Leicester find themselves in the slightly odd if not uncommon end-of-season scenario where, with league results now chiefly meaningless, the most irritating moment of their afternoon at Newcastle was not their hosts’ last-gasp winner.
The nature of the first goal Leicester conceded will be far more vexing for Brendan Rodgers because that, rather than a dramatic breakaway winner scored thanks to some brilliance from Joe Willock on the left and a lung-busting run forward from Bruno Guimaraes to be in the right place at the right time as the clock ticked past 94 minutes, has graver implications for the remaining matches that do matter.
Leicester are in mid-table and are going to remain there. They are also in the Europa Conference semi-finals. There is no doubt about which matches matter most for Leicester over the next six weeks. But they do, irritatingly, still even after this game have eight more league obligations to tick off. There are pros and cons to this situation. On a most basic level, watching and supporting a football team can often be enormously stressful. The possible joy of that stress is what makes it all worthwhile but at the same time it’s nice on a Sunny April Sunday to just be able to watch your team play knowing there is no vast significance to attach to either success or failure. Nice if you win, sure, but it won’t ruin your weekend quite as much as those big games can when you still have something to play for at one end or the other.
Newcastle were still just about in that position, and the scenes after that late, late Bruno winner told you that nobody here was yet taking survival for granted. With 37 points, they really can relax now. None of the bottom three are getting to 37, and Everton probably aren’t either given some of their remaining games are being played away from Goodison.
All eyes on the summer and whether Eddie Howe’s use of the phrase “new contract for Sean Longstaff” really is code for “Announce Mbappe”.
For Leicester, though, an annoying game even before that late goal that mattered far more to Newcastle than it did to them. Because they started really quite well despite the understandable eight changes from Thursday night’s fine comeback in Eindhoven. There was even an early reminder of one of the benefits of Premier League games as elite training sessions; you are that bit freer to try new things.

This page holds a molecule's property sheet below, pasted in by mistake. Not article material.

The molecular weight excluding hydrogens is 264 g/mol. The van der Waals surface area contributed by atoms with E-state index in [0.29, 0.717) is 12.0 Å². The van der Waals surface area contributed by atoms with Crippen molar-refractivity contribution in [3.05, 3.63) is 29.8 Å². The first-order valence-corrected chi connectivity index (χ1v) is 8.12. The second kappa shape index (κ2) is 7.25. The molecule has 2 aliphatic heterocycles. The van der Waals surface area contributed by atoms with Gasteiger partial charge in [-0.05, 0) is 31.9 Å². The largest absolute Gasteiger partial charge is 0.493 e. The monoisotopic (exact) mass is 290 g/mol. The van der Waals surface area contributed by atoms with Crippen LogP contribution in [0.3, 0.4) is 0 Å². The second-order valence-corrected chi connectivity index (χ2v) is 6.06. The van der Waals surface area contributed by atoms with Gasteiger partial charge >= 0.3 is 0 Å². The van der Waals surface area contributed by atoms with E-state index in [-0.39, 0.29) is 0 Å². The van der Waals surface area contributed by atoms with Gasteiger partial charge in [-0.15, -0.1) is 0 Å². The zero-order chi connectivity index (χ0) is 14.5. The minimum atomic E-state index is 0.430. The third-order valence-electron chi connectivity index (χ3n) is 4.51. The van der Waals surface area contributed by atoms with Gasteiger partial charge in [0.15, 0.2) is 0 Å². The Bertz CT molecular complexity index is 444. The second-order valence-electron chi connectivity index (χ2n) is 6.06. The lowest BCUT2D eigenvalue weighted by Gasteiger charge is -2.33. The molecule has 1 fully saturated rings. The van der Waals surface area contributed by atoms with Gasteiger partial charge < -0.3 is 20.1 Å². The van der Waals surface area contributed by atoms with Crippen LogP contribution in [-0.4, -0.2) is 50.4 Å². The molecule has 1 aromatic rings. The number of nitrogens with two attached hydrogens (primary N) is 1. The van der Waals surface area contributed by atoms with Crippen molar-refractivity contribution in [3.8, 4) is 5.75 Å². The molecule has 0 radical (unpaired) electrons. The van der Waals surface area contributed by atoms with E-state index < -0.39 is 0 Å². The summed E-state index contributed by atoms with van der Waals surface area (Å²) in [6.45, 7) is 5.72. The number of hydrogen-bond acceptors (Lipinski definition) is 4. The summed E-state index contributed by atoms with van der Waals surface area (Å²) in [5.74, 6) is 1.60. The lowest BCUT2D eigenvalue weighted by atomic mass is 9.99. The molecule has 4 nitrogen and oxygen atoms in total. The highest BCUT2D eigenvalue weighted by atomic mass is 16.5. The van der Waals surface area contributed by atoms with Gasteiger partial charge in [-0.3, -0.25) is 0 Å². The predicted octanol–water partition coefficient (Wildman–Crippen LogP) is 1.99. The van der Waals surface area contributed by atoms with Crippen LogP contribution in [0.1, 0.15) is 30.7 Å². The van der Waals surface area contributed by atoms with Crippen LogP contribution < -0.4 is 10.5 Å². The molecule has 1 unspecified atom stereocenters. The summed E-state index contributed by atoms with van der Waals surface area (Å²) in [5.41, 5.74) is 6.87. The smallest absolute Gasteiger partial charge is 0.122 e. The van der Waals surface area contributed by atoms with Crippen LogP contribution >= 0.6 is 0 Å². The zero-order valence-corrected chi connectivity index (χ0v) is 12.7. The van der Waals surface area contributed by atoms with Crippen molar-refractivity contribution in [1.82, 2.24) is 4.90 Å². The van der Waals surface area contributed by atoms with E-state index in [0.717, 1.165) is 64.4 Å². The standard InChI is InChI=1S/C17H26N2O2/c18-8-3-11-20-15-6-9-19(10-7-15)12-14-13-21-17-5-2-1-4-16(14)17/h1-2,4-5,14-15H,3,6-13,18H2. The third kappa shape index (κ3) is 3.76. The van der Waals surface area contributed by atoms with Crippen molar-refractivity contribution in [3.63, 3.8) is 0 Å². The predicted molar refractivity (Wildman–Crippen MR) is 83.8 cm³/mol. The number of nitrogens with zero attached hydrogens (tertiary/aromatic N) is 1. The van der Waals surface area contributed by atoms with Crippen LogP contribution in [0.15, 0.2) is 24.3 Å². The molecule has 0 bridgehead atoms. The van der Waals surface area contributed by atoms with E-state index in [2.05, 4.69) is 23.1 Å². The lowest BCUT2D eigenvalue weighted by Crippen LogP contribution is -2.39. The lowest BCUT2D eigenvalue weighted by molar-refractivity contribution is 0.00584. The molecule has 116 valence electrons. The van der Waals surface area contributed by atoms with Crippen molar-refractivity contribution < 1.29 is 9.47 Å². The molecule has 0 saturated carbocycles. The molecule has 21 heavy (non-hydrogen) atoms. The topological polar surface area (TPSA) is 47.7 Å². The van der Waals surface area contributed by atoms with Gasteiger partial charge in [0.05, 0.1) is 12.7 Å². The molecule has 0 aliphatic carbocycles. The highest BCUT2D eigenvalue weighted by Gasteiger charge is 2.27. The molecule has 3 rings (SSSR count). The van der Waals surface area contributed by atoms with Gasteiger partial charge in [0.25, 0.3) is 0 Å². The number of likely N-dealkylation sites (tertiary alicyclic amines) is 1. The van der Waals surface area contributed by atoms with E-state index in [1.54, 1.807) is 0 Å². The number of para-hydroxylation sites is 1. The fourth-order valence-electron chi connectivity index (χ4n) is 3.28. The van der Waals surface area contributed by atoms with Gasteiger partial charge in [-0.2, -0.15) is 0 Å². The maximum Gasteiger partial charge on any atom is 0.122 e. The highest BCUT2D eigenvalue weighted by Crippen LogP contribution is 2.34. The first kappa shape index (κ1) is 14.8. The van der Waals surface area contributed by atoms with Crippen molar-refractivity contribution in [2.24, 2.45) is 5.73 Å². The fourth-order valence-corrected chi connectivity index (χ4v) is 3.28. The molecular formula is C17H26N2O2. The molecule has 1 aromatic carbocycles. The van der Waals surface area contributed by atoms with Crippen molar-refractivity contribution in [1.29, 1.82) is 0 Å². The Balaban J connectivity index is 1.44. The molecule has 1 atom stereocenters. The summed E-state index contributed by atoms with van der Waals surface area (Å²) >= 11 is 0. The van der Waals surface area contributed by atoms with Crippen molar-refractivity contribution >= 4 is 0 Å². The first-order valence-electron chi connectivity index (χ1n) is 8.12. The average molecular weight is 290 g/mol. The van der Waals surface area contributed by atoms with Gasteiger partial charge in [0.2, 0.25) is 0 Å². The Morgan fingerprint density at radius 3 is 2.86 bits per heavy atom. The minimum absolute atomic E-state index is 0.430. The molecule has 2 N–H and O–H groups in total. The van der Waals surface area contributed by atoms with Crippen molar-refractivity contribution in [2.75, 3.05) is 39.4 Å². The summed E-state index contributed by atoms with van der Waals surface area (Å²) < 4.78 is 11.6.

The corner routine that led to the opening goal really was lovely, and it required so many moving parts to all get to the right place at the right team. Against a team that defends corners deep as Newcastle do, it was brutally effective. Three Leicester plays made runs to the six-yard line, dragging defenders with them to leave the penalty spot area unguarded. Ayoze Perez made a run to the near post, and the delivery from Kiernan Dewsbury-Hall was spot on for him to flick the ball into the path of Ademola Lookman, arriving late into that newly vacated space 12 yards from goal. The choreography even included a Plan B/safety net in the run from Nampalys Mendy towards where Lookman had been on the edge of the box. If the flick went wrong, it may have either broken to him for his own strike at goal, while he was also in position to cut out any possible Newcastle counter.
A thing of beauty, brilliantly conceived and spectacularly executed. There were eight Leicester players involved even though only three touched the ball and who knows how many coaches and time on the training ground. Which all only adds to the annoyance of how very, very, stupidly and contrastingly straightforward it was for Newcastle to equalise from a corner of their own 11 minutes later as Bruno capitalised on a Kasper Schmeichel error to stab the ball through the keeper’s legs from close range.
More than anything else, the constant concession of goals from set-pieces has derailed Leicester’s league season and left them now focused so utterly on Europe. And with Jose Mourinho’s Roma lying in wait in those semi-finals, you can be certain the miserable old sod has been watching and will be all too happy to exploit that weakness.
It may only have been an equaliser in a game that didn’t really matter to Leicester, but it was further evidence of an ongoing problem. It’s done for their domestic season, and could still do likewise in Europe.